Link to this page: http://www.socialistparty.org.uk/issue/363/5970
Don't Trust Government To Stop BNP
THE HOME Office is floating the idea of legally banning members of the far-right British National Party (BNP) from working for the civil service. This is yet another ill-judged attempt by the government to try to look like it's "doing something" against the BNP, who won a councillor in Barking, East London on 16 September.
The socialist opposes the idea of neo-Nazis (who make up the majority of the BNP's key activists) working in jobs where they are in a position of trust and could have access to personal or confidential information about, for example, people from the black, Asian, Muslim and Jewish communities; or anti-racists, trade unionists and socialists etc.
So is a government ban necessary? Not at all. It's the worst way to deal with the BNP. Trade unions in the civil service have a long tradition of campaigning to ensure that members of the BNP and other far-right groups should not be allowed to work as civil servants.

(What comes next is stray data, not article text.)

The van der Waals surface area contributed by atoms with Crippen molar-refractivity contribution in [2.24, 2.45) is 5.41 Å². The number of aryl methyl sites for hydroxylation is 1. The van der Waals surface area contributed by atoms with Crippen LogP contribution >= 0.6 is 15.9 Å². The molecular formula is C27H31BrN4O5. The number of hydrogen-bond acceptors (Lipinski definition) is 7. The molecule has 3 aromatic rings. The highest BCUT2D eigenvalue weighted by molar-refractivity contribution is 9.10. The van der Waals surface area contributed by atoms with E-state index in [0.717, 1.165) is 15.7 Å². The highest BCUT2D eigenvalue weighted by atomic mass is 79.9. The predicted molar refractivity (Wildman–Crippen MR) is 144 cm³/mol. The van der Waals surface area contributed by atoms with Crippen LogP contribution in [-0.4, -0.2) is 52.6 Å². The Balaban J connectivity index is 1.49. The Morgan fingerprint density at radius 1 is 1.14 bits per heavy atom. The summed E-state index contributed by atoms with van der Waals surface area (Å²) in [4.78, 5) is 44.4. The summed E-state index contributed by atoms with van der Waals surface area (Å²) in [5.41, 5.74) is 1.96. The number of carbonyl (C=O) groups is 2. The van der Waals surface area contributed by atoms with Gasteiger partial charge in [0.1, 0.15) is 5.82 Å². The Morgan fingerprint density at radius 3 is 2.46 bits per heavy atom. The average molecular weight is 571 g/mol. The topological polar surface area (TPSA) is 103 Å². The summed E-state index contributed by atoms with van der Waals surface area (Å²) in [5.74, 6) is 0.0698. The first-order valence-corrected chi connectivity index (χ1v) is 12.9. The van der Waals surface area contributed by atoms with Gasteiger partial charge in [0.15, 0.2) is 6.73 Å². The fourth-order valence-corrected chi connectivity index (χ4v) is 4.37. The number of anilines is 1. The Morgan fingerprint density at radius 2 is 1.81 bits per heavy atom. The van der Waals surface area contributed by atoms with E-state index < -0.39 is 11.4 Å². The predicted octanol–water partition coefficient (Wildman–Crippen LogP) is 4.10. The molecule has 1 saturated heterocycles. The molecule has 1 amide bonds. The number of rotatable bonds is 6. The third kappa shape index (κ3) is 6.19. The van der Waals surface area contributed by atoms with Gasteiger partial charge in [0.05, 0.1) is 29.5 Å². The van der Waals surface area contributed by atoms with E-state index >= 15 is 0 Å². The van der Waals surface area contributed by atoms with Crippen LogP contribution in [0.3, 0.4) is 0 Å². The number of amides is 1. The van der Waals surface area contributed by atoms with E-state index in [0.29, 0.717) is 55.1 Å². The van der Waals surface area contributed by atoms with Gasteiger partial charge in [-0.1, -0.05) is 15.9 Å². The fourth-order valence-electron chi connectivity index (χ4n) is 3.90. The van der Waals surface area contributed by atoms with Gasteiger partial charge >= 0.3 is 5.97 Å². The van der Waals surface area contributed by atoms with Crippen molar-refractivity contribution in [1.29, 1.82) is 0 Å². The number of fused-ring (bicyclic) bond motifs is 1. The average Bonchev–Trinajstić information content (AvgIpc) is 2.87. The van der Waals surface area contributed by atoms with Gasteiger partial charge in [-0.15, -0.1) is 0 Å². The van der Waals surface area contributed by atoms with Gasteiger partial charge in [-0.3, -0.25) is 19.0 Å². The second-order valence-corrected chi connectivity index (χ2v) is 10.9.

Government bans against the far-right often end up being used against the left as well. This is worrying for socialists and trade unionists, particularly when the government is planning such a huge attack on civil service jobs.
The main message the government is trying to send is: trust us to halt the growth of the BNP. But why should we trust them?
Home Secretary David Blunkett has done more than most to increase the BNP's support. BNP leader Nick Griffin praised him as the BNP's "best recruiting sergeant" for his assault against asylum-seekers, blaming them (rather than Labour's Tory policies) for everything from the housing crisis to the under-funding of the health service.
The only way to reverse the growth in the BNP's influence is by uniting local communities in campaigns for better services for all, and building a new party that genuinely represents the interests of working-class people.
In The Socialist 25 September 2004:
International socialist news and analysis
Socialist Party news and analysis